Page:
Micropumps are devices that can control and manipulate small fluid volumes. Although any kind of small pump is often referred to as micropump, a more accurate definition restricts this term to pumps with functional dimensions in the micrometer range. Such pumps are of special interest in microfluidic research, and have become available for industrial product integration in recent years. Their miniaturized overall size, potential cost and improved dosing accuracy compared to existing miniature pumps fuel the growing interest for this innovative kind of pump.
Note that the below text is very incomplete in terms of providing a good overview of the different micropump types and applications, and therefore please refer to good review articles on the topic.
Introduction and HistoryEdit
First true micropumps were reported in the mid-1970s, but attracted interest only in the 1980s, when Jan Smits and Harald Van Lintel developed MEMS micropumps. Most of the fundamental MEMS micropump work was done in the 1990s. More recently, efforts have been made to design non-mechanical micropumps that are functional in remote locations due to their non-dependence on external power.
Types and TechnologyEdit
Within the microfluidic world, physical laws change their appearance. As an example, volumetric forces, such as weight or inertia, often become negligible, whereas surface forces can dominate fluidical behaviour, especially when gas inclusion in liquids is present. With only a few exceptions, micropumps rely on micro-actuation principles, which can reasonably be scaled up only to a certain size.
Micropumps can be grouped into mechanical and non-mechanical devices. Mechanical systems contain moving parts, which are usually actuation and microvalve membranes or flaps. The driving force can be generated by utilizing piezoelectric, electrostatic, thermo-pneumatic, pneumatic or magnetic effects. Non-mechanical pumps function with electro-hydrodynamic, electro-osmotic, electrochemical  or ultrasonic flow generation, just to name a few of the actuation mechanisms that are currently studied.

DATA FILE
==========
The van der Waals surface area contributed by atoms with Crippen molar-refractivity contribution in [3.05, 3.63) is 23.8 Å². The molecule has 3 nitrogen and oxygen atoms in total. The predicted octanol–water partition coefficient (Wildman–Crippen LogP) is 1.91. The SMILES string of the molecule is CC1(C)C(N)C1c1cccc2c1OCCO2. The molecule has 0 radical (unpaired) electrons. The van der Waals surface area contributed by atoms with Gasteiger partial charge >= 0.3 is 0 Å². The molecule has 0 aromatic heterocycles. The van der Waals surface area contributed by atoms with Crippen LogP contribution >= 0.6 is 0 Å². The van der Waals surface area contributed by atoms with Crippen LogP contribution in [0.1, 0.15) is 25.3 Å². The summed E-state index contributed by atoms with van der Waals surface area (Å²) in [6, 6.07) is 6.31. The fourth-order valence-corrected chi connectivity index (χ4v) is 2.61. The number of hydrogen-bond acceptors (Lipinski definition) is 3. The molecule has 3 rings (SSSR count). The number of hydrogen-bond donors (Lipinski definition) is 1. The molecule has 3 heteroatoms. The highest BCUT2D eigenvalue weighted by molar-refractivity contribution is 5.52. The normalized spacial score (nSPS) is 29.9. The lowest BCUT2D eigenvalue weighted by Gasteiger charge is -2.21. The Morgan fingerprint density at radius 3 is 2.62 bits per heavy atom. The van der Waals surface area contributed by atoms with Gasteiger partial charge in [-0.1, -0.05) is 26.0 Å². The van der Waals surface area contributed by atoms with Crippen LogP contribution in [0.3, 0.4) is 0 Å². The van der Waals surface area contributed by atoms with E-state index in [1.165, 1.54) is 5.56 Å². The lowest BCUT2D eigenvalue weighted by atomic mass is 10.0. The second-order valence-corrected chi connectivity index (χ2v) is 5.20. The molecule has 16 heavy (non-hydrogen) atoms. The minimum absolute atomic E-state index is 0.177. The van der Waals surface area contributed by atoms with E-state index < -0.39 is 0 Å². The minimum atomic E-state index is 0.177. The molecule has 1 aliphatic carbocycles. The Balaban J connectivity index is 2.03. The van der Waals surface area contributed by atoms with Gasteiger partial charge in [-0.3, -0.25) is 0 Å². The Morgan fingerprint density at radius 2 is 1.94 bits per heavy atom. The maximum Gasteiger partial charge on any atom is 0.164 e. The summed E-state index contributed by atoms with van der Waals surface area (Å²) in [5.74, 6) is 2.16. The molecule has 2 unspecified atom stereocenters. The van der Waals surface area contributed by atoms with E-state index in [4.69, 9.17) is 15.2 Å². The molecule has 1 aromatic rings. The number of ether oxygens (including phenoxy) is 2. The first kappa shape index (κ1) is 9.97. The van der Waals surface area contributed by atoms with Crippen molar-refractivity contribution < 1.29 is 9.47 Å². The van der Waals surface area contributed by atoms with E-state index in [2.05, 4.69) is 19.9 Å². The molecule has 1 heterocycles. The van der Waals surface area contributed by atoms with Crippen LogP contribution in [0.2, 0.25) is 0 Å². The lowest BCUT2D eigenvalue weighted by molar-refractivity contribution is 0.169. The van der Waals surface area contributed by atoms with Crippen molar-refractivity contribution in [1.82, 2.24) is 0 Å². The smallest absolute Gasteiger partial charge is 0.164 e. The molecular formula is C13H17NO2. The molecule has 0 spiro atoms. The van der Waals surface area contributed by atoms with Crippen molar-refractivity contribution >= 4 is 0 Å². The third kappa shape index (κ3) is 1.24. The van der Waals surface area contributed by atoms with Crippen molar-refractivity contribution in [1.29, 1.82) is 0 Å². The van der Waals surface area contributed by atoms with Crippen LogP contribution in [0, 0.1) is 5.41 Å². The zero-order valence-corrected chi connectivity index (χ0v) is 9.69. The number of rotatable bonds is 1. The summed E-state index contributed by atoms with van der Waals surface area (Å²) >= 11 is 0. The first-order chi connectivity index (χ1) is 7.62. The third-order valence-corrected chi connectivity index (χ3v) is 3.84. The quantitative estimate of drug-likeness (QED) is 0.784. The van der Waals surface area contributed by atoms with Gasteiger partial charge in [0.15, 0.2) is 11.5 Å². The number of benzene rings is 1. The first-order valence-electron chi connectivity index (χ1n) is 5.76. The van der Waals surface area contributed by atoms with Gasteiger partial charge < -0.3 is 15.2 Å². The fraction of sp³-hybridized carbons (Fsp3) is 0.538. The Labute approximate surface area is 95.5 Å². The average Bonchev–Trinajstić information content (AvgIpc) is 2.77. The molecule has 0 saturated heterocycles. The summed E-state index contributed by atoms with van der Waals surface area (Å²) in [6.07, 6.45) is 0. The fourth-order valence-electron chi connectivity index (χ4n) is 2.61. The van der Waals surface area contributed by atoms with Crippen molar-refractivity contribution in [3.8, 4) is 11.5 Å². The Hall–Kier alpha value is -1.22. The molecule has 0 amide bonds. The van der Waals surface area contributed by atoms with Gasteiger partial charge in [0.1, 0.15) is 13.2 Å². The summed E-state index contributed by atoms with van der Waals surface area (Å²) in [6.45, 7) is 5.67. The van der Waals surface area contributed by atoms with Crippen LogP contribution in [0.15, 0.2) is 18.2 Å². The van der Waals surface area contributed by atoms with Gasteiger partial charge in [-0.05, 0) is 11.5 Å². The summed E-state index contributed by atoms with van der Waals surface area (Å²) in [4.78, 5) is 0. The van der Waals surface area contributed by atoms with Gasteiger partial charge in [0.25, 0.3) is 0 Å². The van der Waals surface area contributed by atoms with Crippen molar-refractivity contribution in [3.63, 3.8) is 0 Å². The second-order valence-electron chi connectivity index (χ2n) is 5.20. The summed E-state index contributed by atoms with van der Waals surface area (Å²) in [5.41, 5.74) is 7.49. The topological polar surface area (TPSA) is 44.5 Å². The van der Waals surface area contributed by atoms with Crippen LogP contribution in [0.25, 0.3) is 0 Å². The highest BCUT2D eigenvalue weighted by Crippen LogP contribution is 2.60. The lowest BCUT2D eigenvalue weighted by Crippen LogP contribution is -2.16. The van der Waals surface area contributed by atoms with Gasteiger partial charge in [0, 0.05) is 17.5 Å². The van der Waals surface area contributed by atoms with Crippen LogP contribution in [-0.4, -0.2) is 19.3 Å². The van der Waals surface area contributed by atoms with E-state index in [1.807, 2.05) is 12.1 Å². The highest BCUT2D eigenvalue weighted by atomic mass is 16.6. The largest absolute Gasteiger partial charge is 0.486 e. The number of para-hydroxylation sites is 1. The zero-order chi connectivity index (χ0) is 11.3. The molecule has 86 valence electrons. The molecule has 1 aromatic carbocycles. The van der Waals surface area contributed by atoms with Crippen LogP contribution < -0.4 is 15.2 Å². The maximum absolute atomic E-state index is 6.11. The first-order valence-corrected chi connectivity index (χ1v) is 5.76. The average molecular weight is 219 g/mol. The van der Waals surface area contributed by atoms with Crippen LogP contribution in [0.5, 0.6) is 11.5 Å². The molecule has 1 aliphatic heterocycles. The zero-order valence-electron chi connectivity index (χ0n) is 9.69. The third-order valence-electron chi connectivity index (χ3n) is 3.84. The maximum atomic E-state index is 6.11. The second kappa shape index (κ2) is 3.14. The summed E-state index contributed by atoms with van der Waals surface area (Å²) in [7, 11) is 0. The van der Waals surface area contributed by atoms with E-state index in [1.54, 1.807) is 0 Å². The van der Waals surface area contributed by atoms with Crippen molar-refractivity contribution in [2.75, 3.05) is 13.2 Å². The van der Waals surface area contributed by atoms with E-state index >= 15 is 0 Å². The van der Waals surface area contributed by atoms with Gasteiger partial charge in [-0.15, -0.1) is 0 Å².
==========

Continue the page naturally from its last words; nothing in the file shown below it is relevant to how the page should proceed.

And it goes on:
A diaphragm micropump uses the repeated actuation of a diaphragm to drive a fluid. The membrane is positioned above a main pump valve, which is centered between inlet and outlet microvalves. When the membrane is deflected upwards through some driving force, fluid is pulled into the inlet valve into the main pump valve. The membrane is then lowered, expelling the fluid through the outlet valve. This process is repeated to pump fluid continuously.
A peristaltic micropump is a micropump composed of at least three microvalves in series. These three valves are opened and closed sequentially in order to pull fluid from the inlet to the outlet in a process known as peristalsis.
Static valves are defined as valves which have fixed geometry without any moving parts. These valves provide flow rectification through addition of energy (active) or inducing desired flow behavior by fluid inertia (passive). Two most common types of static geometry passive valves are Diffuser-Nozzle Elements  and Tesla valves. Micropumps having nozzle-diffuser elements as flow rectification device are commonly known as Valveless Micropumps.
In microfluidics, capillary pumping plays an important role because the pumping action does not require external actuation power. Glass capillaries and porous media, including nitrocellulose paper and synthetic paper, can be integrated into microfluidic chips. Capillary pumping is widely used in lateral flow testing. Recently, novel capillary pumps, with a constant pumping flow rate independent of the liquid viscosity and surface energy, were developed, which have a significant advantage over the traditional capillary pump (of which the flow behaviour is Washburn behaviour, namely the flow rate is not constant) because their performance does not depend on the sample viscosity.
Chemically Powered PumpsEdit
Chemically powered non-mechanical pumps have been fabricated by affixing nanomotors to surfaces, driving fluid flow through chemical reactions. A wide variety of pumping systems exist including biological enzyme based pumps, organic photocatalyst pumps, and metal catalyst pumps. These pumps generate flow through a number of different mechanisms including self-diffusiophoresis, electrophoresis, bubble propulsion and the generation of density gradients. Moreover, these chemically powered micropumps can be used as sensors for the detection of toxic agents.
Micropumps have potential industrial applications, such as delivery of small amounts of glue during manufacturing processes, and biomedical applications, including portable or implanted drug delivery devices. Bio-inspired applications include a flexible electromagnetic micropump using magnetorheological elastomer to replace lymphatic vessels. Chemically powered micropumps also demonstrate potential for applications in chemical sensing in terms of detecting chemical warfare agents and environmental hazards, such as mercury and cyanide.
|Wikimedia Commons has media related to Micropumps.|
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